SMB Multichannel
Good day viewers. My name is Orin Thomas. Welcome to Pluralsight. In this module, we're looking at SMB multichannel. So, in this module we'll talk about SMB multichannel, and I'll talk about SMB multichannel requirements. To contextualize things, let's go to our scenario. So, Globomantics, our high-performance jet ski company. They want to get the most, the best performance possible out of their SMB 3 file shares, and the way that they want to do this is by ensuring that all network interface adapters in the file server, including file servers used to host VHD files, are used when transmitting data. So, how can they do this? What technologies can they use to achieve this? Well, luckily Microsoft has SMB multichannel, and we're going to talk about that in this module.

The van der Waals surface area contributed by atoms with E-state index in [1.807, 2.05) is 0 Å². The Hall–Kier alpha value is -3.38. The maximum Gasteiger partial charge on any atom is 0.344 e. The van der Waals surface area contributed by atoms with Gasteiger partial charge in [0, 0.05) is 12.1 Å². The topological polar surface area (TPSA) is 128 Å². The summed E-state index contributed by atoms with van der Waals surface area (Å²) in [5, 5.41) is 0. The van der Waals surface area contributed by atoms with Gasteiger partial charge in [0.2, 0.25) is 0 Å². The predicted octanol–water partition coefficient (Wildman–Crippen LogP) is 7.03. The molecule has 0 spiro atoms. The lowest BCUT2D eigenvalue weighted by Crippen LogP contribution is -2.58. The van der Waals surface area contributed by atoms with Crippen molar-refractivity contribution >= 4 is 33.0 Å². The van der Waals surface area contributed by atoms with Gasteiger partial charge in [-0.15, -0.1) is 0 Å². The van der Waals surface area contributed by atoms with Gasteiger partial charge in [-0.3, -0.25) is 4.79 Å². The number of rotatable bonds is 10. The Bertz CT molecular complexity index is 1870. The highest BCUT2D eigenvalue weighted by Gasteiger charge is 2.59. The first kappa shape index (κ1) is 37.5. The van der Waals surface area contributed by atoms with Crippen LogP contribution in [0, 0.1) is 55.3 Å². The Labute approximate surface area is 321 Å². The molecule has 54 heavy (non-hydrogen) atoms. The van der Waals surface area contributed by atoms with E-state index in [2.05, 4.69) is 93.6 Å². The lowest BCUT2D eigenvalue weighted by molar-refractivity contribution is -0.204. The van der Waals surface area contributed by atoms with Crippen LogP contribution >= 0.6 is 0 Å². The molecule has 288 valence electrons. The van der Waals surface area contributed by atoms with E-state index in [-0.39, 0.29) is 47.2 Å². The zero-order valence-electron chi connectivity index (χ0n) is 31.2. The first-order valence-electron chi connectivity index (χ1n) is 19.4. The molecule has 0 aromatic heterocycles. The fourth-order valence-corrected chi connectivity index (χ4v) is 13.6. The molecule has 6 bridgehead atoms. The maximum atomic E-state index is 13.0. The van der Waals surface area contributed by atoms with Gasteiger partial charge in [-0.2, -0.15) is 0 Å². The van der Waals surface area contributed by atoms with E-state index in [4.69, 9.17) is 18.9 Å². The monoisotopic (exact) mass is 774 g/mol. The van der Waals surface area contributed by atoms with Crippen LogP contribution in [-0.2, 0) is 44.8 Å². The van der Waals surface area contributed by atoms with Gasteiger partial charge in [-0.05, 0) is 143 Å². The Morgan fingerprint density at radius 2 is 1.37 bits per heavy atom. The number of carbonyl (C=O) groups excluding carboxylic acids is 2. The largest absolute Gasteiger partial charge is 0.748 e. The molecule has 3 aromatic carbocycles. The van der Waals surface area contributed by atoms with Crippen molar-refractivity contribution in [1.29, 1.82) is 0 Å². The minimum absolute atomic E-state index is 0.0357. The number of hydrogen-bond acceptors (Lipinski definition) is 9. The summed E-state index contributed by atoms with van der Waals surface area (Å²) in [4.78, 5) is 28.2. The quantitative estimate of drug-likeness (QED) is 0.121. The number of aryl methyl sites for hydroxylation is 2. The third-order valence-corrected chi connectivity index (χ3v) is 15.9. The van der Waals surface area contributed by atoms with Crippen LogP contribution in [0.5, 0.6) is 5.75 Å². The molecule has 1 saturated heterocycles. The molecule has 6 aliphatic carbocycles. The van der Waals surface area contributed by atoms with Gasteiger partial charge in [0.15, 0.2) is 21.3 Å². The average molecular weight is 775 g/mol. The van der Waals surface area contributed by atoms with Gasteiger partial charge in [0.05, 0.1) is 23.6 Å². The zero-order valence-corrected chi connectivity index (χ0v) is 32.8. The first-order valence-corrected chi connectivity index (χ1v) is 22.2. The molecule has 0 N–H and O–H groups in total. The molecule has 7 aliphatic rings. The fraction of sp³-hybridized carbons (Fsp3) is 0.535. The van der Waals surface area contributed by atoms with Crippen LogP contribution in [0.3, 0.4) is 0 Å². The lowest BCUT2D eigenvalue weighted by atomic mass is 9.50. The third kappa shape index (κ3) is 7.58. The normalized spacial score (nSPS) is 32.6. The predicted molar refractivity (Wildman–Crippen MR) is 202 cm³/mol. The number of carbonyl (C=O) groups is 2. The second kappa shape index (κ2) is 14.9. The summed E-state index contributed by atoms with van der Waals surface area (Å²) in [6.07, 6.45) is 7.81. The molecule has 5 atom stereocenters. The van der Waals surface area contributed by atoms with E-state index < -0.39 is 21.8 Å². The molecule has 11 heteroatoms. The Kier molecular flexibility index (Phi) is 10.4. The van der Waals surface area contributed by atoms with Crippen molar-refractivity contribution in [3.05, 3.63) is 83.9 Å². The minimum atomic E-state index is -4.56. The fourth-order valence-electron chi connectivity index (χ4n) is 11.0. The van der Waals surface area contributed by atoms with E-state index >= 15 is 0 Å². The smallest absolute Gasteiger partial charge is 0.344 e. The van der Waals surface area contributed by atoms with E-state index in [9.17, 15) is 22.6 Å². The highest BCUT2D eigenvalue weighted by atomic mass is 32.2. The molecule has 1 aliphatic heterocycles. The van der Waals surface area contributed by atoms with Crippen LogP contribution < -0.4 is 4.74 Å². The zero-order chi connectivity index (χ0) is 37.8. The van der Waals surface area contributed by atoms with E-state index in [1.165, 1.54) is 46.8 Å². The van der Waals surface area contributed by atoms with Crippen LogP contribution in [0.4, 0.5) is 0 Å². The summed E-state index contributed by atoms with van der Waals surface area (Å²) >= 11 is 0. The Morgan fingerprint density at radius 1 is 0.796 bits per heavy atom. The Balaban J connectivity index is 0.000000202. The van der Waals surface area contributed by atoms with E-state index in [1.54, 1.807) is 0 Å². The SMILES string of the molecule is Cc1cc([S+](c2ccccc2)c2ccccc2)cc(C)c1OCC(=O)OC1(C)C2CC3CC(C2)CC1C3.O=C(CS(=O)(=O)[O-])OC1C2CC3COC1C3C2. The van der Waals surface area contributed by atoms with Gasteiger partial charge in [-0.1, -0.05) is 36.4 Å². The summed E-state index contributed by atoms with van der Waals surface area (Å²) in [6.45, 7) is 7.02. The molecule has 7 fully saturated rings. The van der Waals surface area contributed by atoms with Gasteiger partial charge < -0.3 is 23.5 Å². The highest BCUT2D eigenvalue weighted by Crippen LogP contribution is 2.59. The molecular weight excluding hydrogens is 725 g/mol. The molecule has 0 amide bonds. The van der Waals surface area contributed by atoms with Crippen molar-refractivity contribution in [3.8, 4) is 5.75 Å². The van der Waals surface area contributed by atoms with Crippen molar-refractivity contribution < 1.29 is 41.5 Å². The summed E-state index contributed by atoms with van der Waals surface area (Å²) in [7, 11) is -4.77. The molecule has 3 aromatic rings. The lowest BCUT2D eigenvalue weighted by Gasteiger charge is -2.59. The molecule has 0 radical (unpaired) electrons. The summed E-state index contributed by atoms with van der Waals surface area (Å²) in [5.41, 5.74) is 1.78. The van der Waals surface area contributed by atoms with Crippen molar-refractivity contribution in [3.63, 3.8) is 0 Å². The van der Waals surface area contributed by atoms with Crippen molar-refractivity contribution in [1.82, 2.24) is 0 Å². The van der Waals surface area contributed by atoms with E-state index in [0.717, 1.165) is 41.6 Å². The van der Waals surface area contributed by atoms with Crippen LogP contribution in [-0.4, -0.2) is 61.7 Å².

Virtual Machine Multi-queue
Good day viewers. Welcome to Pluralsight. My name is Orin Thomas, and in this module we're looking at Virtual Machine Multi-Queue. So in this module we're looking at Virtual Machine Multi-Queue, and we're talking about Virtual Machine Multi-Queue requirements. So, let's contextualize things with our scenario. Globomantics, our jet ski sellers to the stars, wants to ensure that all processor cores on Hyper-V hosts and virtual machines are used to speed up the processing of network traffic.

Receive Side Scaling (RSS)